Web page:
Coastal & Great Lakes Conditions Forecast

Notice of NOS OFS product changes

Effective on or about October 25, 2022 beginning at 18z Coordinated Universal Time (UTC), the NOAA/National Ocean Service’s framework for Operational Forecast Systems (OFS) will be updated to version 3.5. The update includes:

  1. Changing the NOS directory structures on NOMADS/FTPPRD from com/nos to com/nosofs;
  2. Replacing the existing POMGL-based, coarse resolution, structured grid Lake Superior Operational Forecast System (LSOFS) and Lake Ontario Operational Forecast System (LOOFS) with FVCOM-based, high-resolution, unstructured grid LSOFS and LOOFS. As a result, the new LOOFS and LSOFS products will be disseminated on NOMADS/FRPRPD under com/nosofs, and the existing LOOFS and LSOFS products on NOMADS/FTPPRD under com/glofs will no longer be disseminated; the new products will be available under com/nosofs;
  3. The National Water Model (NWM) products are used as freshwater inputs for all NOS OFS except Cook Inlet OFS (CIOFS);
  4. Hybrid HRRR and NDFD will be used as meteorological forcing conditions for all Great Lakes OFS;
  5. Product delivery time for LEOFS, LMHOFS, LOOFS, and LSOFS will be delayed about 1-2 hours compared to the existing delivery time. More details regarding this update can be found in the corresponding Science Change Notice which will be available at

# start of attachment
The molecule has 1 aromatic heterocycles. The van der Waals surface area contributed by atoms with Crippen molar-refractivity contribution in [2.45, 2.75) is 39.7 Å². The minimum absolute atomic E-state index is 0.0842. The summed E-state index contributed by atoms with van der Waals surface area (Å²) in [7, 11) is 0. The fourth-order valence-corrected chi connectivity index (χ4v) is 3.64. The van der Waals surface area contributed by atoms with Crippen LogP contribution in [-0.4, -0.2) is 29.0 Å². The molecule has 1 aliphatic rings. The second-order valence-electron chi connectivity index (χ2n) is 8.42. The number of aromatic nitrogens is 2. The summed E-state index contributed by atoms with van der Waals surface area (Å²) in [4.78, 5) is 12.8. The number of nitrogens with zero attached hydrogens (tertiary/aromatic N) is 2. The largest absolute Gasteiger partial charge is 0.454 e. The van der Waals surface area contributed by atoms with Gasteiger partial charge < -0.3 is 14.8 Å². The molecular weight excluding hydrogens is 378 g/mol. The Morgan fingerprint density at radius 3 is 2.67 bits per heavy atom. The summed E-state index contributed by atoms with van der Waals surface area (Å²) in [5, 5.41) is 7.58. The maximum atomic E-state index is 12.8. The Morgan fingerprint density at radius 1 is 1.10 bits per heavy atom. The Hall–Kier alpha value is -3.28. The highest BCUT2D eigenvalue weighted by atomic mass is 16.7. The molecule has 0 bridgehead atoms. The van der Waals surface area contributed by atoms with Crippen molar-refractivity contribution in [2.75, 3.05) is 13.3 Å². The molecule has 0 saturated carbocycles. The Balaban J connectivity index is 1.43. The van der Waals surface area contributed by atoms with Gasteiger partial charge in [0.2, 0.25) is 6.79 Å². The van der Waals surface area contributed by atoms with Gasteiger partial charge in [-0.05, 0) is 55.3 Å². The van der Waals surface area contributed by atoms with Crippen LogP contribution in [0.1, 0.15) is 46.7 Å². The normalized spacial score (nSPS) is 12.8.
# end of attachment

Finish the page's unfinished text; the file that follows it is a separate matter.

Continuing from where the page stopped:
NOAA provides forecast guidance of oceanographic information to help mariners safely navigate their local waters. This national network of hydrodynamic models provides users with operational nowcast and forecast guidance (out to 48 hours) on parameters such as water levels, water temperature, salinity, and currents. These forecast systems are implemented in critical ports, harbors, estuaries, Great Lakes and coastal waters of the United States, and form a national backbone of real-time data, tidal predictions, data management and operational modeling.

  • Operational Forecast Regions:

  • Marine Channel Forecast

    A product designed to aid local pilots by providing them with meteorological and oceanographic forecasts along the marine channels.
A cargo ship stacked with shipping containers on open water.
Cargo ships like this one rely on NOAA ocean conditions forecasts for safe navigation.